Signed, Sealed, Delivered (Hardcover)
Celebrating the Joys of Letter Writing
Simon & Schuster, 9781451687156, 207pp.
Publication Date: April 15, 2014
List Price: 24.95*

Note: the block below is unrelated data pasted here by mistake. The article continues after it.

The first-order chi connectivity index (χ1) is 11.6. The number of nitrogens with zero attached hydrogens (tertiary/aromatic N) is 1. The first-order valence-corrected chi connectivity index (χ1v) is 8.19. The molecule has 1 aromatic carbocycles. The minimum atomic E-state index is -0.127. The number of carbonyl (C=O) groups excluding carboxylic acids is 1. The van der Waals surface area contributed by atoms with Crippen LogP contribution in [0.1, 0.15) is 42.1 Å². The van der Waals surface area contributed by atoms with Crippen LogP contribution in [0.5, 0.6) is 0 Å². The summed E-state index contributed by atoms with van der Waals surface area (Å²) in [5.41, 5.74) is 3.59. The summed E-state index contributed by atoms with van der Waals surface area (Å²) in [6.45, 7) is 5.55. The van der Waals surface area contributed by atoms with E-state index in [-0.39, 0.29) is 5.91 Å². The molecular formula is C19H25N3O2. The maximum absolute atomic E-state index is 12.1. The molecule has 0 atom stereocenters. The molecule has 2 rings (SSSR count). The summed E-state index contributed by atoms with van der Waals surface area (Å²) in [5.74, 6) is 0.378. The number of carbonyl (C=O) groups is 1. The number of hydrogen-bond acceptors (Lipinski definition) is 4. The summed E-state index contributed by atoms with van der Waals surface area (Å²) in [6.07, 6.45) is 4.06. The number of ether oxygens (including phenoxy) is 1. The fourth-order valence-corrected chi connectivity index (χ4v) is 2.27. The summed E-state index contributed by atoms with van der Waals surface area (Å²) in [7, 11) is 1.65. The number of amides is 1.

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The author of the much-admired Tolstoy and the Purple Chair goes on a quest through the history of letters and her own personal correspondence to discover and celebrate what is special about the handwritten letter. The author of the much-admired Tolstoy and the Purple Chair goes on a quest through the history of letters and her own personal correspondence to discover and celebrate what is special about the handwritten letter. Witty, moving, enlightening, and inspiring, Signed, Sealed, Delivered begins with Nina Sankovitch's discovery of a trove of hundred year- old letters. The letters are in an old steamer trunk she finds in her backyard and include missives written by a Princeton freshman to his mother in the early 1900s. Nina's own son is heading off to Harvard, and she hopes that he will write to her, as the Princeton student wrote to his mother and as Nina wrote to hers. But times have changed. Before Nina can persuade her child of the value of letters, she must first understand for herself exactly what it is about letters that make them so significant--and just why she wants to receive letters from her son. Sankovitch sets off on a quest through the history of letter writing--from the ancient Egyptians to the medieval lovers Abelard and Heloise, from the letters received by President Lincoln after his son's death to the correspondence of Edith Wharton and Henry James. Sankovitch uncovers and defines the specific qualities that make letters so special, examining not only historical letters but also the letters in epistolary novels, her husband's love letters, and dozens more sources, including her son's brief reports from college on the weather and his allowance. In this beautifully written book, Nina Sankovitch reminds us that letters offer proof and legacy of what is most important in life: love and connection. In the end, she finds, the letters we write are even more important than the ones we wait for.
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